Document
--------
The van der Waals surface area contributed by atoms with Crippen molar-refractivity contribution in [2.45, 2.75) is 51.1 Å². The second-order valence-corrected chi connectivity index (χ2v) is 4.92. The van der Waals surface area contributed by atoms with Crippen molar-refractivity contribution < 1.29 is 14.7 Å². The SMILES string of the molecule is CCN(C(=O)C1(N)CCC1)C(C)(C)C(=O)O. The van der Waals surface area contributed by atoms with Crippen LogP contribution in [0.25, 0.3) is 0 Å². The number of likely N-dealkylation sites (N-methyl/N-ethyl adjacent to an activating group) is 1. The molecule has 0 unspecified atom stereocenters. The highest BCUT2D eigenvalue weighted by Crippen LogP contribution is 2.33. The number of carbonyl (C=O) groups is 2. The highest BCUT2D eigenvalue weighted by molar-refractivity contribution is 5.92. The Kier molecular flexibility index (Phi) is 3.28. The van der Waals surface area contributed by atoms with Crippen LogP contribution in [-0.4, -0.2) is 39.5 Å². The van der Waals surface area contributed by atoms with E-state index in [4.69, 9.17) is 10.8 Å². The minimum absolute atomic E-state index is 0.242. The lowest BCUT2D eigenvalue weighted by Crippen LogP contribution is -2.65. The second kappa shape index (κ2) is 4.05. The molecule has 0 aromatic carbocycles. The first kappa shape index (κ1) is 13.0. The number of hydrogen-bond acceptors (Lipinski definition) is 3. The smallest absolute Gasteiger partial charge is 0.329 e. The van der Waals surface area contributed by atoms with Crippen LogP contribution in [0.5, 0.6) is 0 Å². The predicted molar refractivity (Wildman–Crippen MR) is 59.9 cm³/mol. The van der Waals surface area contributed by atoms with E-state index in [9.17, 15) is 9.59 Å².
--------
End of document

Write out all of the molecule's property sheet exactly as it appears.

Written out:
The van der Waals surface area contributed by atoms with Crippen molar-refractivity contribution in [2.45, 2.75) is 51.1 Å². The second-order valence-corrected chi connectivity index (χ2v) is 4.92. The van der Waals surface area contributed by atoms with Crippen molar-refractivity contribution < 1.29 is 14.7 Å². The SMILES string of the molecule is CCN(C(=O)C1(N)CCC1)C(C)(C)C(=O)O. The van der Waals surface area contributed by atoms with Crippen LogP contribution in [0.25, 0.3) is 0 Å². The number of likely N-dealkylation sites (N-methyl/N-ethyl adjacent to an activating group) is 1. The molecule has 0 unspecified atom stereocenters. The highest BCUT2D eigenvalue weighted by Crippen LogP contribution is 2.33. The number of carbonyl (C=O) groups is 2. The highest BCUT2D eigenvalue weighted by molar-refractivity contribution is 5.92. The Kier molecular flexibility index (Phi) is 3.28. The van der Waals surface area contributed by atoms with Crippen LogP contribution in [-0.4, -0.2) is 39.5 Å². The van der Waals surface area contributed by atoms with E-state index in [4.69, 9.17) is 10.8 Å². The minimum absolute atomic E-state index is 0.242. The lowest BCUT2D eigenvalue weighted by Crippen LogP contribution is -2.65. The second kappa shape index (κ2) is 4.05. The molecule has 0 aromatic carbocycles. The first kappa shape index (κ1) is 13.0. The number of hydrogen-bond acceptors (Lipinski definition) is 3. The smallest absolute Gasteiger partial charge is 0.329 e. The van der Waals surface area contributed by atoms with Crippen LogP contribution in [0.5, 0.6) is 0 Å². The predicted molar refractivity (Wildman–Crippen MR) is 59.9 cm³/mol. The van der Waals surface area contributed by atoms with E-state index in [9.17, 15) is 9.59 Å².